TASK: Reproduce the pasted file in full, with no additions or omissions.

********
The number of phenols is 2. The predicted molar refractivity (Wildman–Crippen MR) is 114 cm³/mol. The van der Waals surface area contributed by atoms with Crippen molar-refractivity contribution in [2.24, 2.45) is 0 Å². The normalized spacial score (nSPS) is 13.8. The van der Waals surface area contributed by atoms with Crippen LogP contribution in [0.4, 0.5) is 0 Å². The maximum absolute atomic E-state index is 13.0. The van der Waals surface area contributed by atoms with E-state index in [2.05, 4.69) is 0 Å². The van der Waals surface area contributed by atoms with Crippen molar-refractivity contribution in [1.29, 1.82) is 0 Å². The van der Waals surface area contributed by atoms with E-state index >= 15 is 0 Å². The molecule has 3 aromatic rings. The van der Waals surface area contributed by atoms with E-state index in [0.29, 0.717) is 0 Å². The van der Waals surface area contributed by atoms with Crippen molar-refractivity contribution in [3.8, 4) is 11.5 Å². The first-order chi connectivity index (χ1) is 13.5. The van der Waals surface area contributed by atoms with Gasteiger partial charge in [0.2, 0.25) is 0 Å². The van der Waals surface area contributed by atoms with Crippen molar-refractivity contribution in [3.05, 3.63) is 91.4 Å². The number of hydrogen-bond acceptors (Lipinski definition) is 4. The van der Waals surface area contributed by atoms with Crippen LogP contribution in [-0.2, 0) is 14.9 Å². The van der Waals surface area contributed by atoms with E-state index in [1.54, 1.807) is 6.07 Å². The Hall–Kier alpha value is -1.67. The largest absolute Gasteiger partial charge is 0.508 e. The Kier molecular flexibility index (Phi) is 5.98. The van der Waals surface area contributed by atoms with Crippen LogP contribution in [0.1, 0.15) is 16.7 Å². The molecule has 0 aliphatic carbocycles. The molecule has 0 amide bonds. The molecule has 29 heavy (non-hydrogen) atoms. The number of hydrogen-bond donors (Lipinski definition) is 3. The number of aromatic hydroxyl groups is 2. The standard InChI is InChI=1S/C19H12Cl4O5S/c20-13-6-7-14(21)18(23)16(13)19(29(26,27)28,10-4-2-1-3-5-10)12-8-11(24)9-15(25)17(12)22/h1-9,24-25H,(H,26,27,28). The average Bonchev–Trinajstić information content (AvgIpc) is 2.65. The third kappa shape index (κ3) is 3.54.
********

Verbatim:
The number of phenols is 2. The predicted molar refractivity (Wildman–Crippen MR) is 114 cm³/mol. The van der Waals surface area contributed by atoms with Crippen molar-refractivity contribution in [2.24, 2.45) is 0 Å². The normalized spacial score (nSPS) is 13.8. The van der Waals surface area contributed by atoms with Crippen LogP contribution in [0.4, 0.5) is 0 Å². The maximum absolute atomic E-state index is 13.0. The van der Waals surface area contributed by atoms with E-state index in [2.05, 4.69) is 0 Å². The van der Waals surface area contributed by atoms with Crippen molar-refractivity contribution in [1.29, 1.82) is 0 Å². The van der Waals surface area contributed by atoms with E-state index >= 15 is 0 Å². The molecule has 3 aromatic rings. The van der Waals surface area contributed by atoms with E-state index in [0.29, 0.717) is 0 Å². The van der Waals surface area contributed by atoms with Crippen molar-refractivity contribution in [3.8, 4) is 11.5 Å². The first-order chi connectivity index (χ1) is 13.5. The van der Waals surface area contributed by atoms with Gasteiger partial charge in [0.2, 0.25) is 0 Å². The van der Waals surface area contributed by atoms with Crippen molar-refractivity contribution in [3.05, 3.63) is 91.4 Å². The number of hydrogen-bond acceptors (Lipinski definition) is 4. The van der Waals surface area contributed by atoms with Crippen LogP contribution in [-0.2, 0) is 14.9 Å². The van der Waals surface area contributed by atoms with E-state index in [1.54, 1.807) is 6.07 Å². The Hall–Kier alpha value is -1.67. The largest absolute Gasteiger partial charge is 0.508 e. The Kier molecular flexibility index (Phi) is 5.98. The van der Waals surface area contributed by atoms with Crippen LogP contribution in [0.1, 0.15) is 16.7 Å². The molecule has 0 aliphatic carbocycles. The molecule has 0 amide bonds. The molecule has 29 heavy (non-hydrogen) atoms. The number of hydrogen-bond donors (Lipinski definition) is 3. The number of aromatic hydroxyl groups is 2. The standard InChI is InChI=1S/C19H12Cl4O5S/c20-13-6-7-14(21)18(23)16(13)19(29(26,27)28,10-4-2-1-3-5-10)12-8-11(24)9-15(25)17(12)22/h1-9,24-25H,(H,26,27,28). The average Bonchev–Trinajstić information content (AvgIpc) is 2.65. The third kappa shape index (κ3) is 3.54.